And what does this have to do with Freemasonry? A similar trade-off between tradition and renovation. According to the numbers of UGLE’s National Digital Marketing Campaign, in almost a year of an increased digital presence, they received 2.516 enquires, and had a result of 989 membership leads. However, it is impossible to qualify what these new potential members are seeking within Freemasonry. Even though the UGLE has been championing progressive positions, there is a backlog that makes the sole act of joining Freemasonry a potential political statement. This is true, especially for people who used to not see much difference between the Apostolic Palace and the number 60 at Great Queen Street. 

According to public opinion (this amorphous and ideological entity), the backlog that I mention would be in two aspects of the matter: secrecy and aspects of its sociability. These two topics can be quite hazy; however, we need to address them in order to understand the ways sought for promoting this aggiornamento.  

The Masonic Aggiornamento (Part I)

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Even if you are not a Roman Catholic, you are familiar with one outcome of the Second Vatican Council that came about in the Holy See from October 1962 to December 1965. This outcome is the aggiornamento, an Italian word popularized during that period meaning “bringing up to date”. Most of the current Catholic masses and practices reverberates the aggiornamento that took place after the council. Priests facing the congregation, celebrating the mass in vernacular, singing pentatonic tunes, even priests recording and selling albums, all of this would not take place before the Second Vatican Council and its aggiornamento.[1]

Freemasonry is not a religion, but it is a tricentenary institution[2] at least its most ancient body, the Grand Lodge, based in London, nowadays the United Grand Lodge of England (UGLE). As any old institution based on tradition, regardless of how and when they were invented, Freemasonry suffered with the acceleration of history brought by the end of the Second World War. If a century ago Freemasonry carried within and around the values of the British Empire, nowadays the institution suffers backlashes due to the very same reasons.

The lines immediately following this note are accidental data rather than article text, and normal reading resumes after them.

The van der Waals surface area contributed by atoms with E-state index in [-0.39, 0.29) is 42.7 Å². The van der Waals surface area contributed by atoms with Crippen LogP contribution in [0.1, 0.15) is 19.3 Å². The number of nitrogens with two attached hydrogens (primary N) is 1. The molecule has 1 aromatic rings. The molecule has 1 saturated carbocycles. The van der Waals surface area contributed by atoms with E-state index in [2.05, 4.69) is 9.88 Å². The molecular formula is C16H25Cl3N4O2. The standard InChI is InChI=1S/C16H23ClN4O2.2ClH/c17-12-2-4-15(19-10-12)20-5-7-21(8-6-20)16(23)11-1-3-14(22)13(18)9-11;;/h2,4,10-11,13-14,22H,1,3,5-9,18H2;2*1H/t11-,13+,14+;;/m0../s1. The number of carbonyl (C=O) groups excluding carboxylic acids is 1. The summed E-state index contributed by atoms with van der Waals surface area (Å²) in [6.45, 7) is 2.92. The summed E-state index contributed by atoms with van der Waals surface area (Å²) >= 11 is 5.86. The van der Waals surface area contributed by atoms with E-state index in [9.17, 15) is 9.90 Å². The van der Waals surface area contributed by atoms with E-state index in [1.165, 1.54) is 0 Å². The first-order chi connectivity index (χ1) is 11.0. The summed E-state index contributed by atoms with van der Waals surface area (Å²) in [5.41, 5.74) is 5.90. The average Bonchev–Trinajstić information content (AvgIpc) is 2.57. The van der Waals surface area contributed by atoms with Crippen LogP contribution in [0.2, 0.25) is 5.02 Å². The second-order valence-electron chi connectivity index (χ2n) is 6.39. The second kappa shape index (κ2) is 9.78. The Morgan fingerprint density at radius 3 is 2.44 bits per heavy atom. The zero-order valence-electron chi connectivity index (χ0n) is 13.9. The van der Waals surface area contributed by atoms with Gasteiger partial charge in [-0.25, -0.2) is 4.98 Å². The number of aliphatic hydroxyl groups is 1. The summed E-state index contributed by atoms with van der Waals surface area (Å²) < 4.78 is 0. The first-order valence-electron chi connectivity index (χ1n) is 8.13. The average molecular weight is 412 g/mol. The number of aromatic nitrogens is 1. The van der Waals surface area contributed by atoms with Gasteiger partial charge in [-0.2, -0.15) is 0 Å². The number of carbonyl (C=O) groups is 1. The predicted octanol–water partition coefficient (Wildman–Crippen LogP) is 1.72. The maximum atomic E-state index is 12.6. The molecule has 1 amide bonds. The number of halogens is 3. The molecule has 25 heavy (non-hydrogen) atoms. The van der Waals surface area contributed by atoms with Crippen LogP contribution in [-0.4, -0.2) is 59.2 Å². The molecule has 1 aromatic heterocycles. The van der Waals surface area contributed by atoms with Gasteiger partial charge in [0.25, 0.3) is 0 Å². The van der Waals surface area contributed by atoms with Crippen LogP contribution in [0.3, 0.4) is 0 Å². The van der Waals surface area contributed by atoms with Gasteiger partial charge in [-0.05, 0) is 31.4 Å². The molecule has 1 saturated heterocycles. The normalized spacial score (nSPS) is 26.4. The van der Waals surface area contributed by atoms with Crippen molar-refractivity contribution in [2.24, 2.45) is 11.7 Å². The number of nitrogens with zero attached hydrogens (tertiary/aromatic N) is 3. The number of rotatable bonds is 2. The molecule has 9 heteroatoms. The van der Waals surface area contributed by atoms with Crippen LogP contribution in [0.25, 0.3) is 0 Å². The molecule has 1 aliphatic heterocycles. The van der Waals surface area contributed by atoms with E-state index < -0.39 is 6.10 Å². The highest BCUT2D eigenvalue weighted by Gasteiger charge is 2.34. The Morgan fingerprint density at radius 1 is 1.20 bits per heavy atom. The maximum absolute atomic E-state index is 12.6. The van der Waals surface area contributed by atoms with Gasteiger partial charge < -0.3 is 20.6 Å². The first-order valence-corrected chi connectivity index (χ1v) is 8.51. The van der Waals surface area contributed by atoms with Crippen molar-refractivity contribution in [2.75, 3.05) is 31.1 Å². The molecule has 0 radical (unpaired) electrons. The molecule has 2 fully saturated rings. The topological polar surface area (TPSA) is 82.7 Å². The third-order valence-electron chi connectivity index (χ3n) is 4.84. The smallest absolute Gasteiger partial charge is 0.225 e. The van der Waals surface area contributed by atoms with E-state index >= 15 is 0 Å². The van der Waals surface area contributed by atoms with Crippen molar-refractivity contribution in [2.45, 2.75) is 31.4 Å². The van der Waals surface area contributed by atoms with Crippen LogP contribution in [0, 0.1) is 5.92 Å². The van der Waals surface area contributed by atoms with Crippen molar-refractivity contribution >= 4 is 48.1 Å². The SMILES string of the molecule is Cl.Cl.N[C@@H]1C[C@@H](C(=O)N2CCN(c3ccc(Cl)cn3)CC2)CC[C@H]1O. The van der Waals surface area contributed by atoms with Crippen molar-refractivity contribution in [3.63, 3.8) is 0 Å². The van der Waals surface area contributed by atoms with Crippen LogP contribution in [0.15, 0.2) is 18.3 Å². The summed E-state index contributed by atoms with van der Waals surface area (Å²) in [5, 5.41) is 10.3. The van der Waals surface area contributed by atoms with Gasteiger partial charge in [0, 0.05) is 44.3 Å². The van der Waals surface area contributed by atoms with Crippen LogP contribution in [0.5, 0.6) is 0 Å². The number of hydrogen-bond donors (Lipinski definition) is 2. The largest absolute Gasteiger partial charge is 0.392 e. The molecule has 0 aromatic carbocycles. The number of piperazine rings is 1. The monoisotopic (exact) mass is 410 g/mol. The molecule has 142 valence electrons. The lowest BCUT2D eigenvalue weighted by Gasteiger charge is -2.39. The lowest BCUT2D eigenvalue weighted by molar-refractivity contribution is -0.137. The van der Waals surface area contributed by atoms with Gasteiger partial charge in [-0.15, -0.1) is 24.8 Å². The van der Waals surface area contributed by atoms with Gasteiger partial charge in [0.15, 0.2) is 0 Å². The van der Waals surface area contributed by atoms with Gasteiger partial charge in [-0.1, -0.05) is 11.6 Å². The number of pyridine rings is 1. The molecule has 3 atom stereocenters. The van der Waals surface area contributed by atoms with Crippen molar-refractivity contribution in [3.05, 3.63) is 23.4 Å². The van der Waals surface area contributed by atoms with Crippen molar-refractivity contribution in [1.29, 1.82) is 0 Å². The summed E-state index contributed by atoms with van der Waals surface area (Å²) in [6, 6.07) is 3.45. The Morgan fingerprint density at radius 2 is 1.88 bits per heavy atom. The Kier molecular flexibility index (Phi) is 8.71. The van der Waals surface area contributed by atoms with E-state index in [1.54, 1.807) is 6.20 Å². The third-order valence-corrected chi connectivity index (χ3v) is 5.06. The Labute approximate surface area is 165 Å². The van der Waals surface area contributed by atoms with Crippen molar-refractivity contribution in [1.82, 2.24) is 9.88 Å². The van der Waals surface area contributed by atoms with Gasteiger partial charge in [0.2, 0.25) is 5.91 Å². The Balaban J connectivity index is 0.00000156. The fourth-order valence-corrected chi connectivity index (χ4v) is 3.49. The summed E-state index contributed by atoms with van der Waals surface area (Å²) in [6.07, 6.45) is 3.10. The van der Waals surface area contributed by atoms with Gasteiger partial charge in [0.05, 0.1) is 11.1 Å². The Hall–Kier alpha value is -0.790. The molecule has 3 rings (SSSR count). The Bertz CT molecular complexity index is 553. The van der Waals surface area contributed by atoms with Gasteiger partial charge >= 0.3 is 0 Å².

Attendance of the Second Vatican Coouncil was of over 2000 clergymen per session.

The past three years have been full of journalists, critics, academics and even some Freemasons pointing out issues with the way the Craft is conducted, portrayed and displayed. From critics arguing that Freemasons should not occupy public positions to others claiming that Freemasonry has gone “woke”; the masonic aggiornamento is a reality.[3]

The UGLE may be regarded as a Masonic Vatican for a more traditional branch of Freemasonry. It is fair to say that they carry the flag of Freemasonry as being a Teist, Royalist, male-only sociability. As much as the UGLE repeatedly highlights the diversity of masonic institutions in England (Order of Women Freemasons (OWF) and the Honourable Fraternity of Ancient Freemasons (HFAF) and so on ), there is little doubt that even its critics see the UGLE as being the most traditional branch, therefore ‘the original’ Freemasonry.

It is important to highlight that academics, including the author of this post, advocate for a broader interpretation of Freemasonry, mostly as a practice with several possible combinations. A more holistic view of the masonic phenomenon demonstrates that the term “freemasonries” is more accurate than its singular form. Being so, in a logical effect, holding the UGLE as accountable for more representative or progressive values, even when there are other forms of masonic practice, is to give them the sceptre of masonic authority. Great Queen Street became, somehow, the Masonic Holy See.